(I will be grumpy, if I can’t find Grumpy, lol).

  7. 13

    Laurrie said,

    Deborah, I have a warm sunny spot right under a window where I want to plant a big patch of snowdrops, but was waiting until fall. I would love to find in-the-green plants! My searches have also found only U.K. suppliers. I just finished Our Life In Gardens (Eck & Winterrowd) where I first learned about in-the-green snowdrops… that’s how they’ve planted them at North Hill in VT. Now your post. Must have!

    • 14

      Laurrie, good and bad to know you are running into the same problem. Do you think that a big bulb company (or maybe not so big) would be interested in growing them if they thought there was a market for them?

  8. 15

    Diana said,

    Lovely, simply lovely! How thoughtful and generous of Jen and such excitement for you.

  9. 17

    Wow, what a wonderful present! I’m very interested to watch these grow, compared to those planted at the bulb stage. If they were readily available I would certainly look at buying some. How very thoughtful of Jen!

    • 18

      Rebecca, I should put on my scientist hat and do a comparision. I love stuff like that. I did not mention that the package went astray in the mail. We paid for a 2 day delivery, and it took a week before I got them. Darn that Canada Post!

  10. 19

    Deborah, after all the hassle with the mail system, it is rather nice to know that the poor things finally got there. And they so look slightly better than I envisioned them, too bad about the yellow tops.

    I truly think that you are onto something, a real true, Canadian supplier of “in the green” snowdrops. If you find doubles, and rare ones to grow, can you just imagine the fun?

    I hope that they double, and triple, and quadruple with amazing speed. Can’t wait to see that meadow you have envisioned.

    Jen ~ Muddy Boot Dreams

    • 20

      Jen, my snowdrop angel, thank you, thank you, I bow to your generosity. I am hoping they multiply speedily as well.
      It would be a lot of fun to be a supplier (I think), finding them is the more difficult part.

  11. 21

    Ceara said,

    What an awesome gift!

    The restrictions on plant shipping is crazy these days. Just think, over 100 years ago plant hunters went far and wide and were able to freely ship plants. Now it’s all red tape.

  12. 23

    Wonderful Deborah! How sweet of Jen to share them with you. Can’t wait to see them all settled into your garden next spring!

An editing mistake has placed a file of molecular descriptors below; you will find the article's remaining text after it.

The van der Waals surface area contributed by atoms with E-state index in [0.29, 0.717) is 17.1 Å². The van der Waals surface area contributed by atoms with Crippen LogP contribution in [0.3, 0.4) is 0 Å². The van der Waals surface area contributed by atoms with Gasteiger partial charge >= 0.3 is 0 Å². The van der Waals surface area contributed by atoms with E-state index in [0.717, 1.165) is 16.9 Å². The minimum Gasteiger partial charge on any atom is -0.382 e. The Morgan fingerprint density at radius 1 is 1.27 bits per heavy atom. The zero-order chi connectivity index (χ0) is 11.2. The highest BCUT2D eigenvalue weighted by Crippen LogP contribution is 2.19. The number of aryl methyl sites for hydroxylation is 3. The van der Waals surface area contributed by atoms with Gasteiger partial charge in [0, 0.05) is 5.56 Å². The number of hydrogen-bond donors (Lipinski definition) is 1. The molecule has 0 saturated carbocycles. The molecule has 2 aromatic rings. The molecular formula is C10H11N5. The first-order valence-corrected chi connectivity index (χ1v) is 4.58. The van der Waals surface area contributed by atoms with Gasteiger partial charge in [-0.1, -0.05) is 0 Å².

13. 25

    What a good friend to send you all those snowdrops. The little I know of exporting plants suggests that a Canadian supplier is the best answer. I wish you luck.

  14. 27

    Melissa said,

    I am so envious! But now you have a good start. I think shipping plants is expensive, even here in the States, and trying to ship something that is “time sensitive” like snowdrops may be more than most commercial mail-order nurseries want to deal with. I used to be a frequenter of a site called GardenWeb where members would ship each other various plants when they had a surplus but I never saw anyone asking for snowdrops. Anyway, congrats and Jen’s halo is showing!

    • 28

      Melissa, I am wondering how firms send plants through the mail, it must be similar. It would have to be a two or three day delivery at the most. In England, they are delivered the next day, yay Royal Mail.

  15. 29

    miss m said,

    Oh yay ! You must be relieved and delighted to got there ! How utterly fabulous of Jen to share. Can’t wait to see them in the garden !

  16. 31

    Count me in! I would love to have some for my garden. Lucky you!

  17. 33

    Jean said,

    Three cheers for Jen! I am in the middle of writing this paper about Blotanical as a virtual community, and this is such a good example of the way members of this community come through for one another. -Jean

  18. 35

    Wendy said,

    how nice!

    Good for you for asking others. My master gardener class speaker just the other night was talking about the “industry” and about how as gardeners, we need to keep asking for things we want – and the “industry will respond”. 🙂

  19. 37

    Barbara H. said,

    Hmmmm – I’m beginning to believe that blogging brings out the best in people. What a glorious gift. A true connection. Thanks for sharing – to both you and Jen.

  20. 39

    SummerHouseArt said,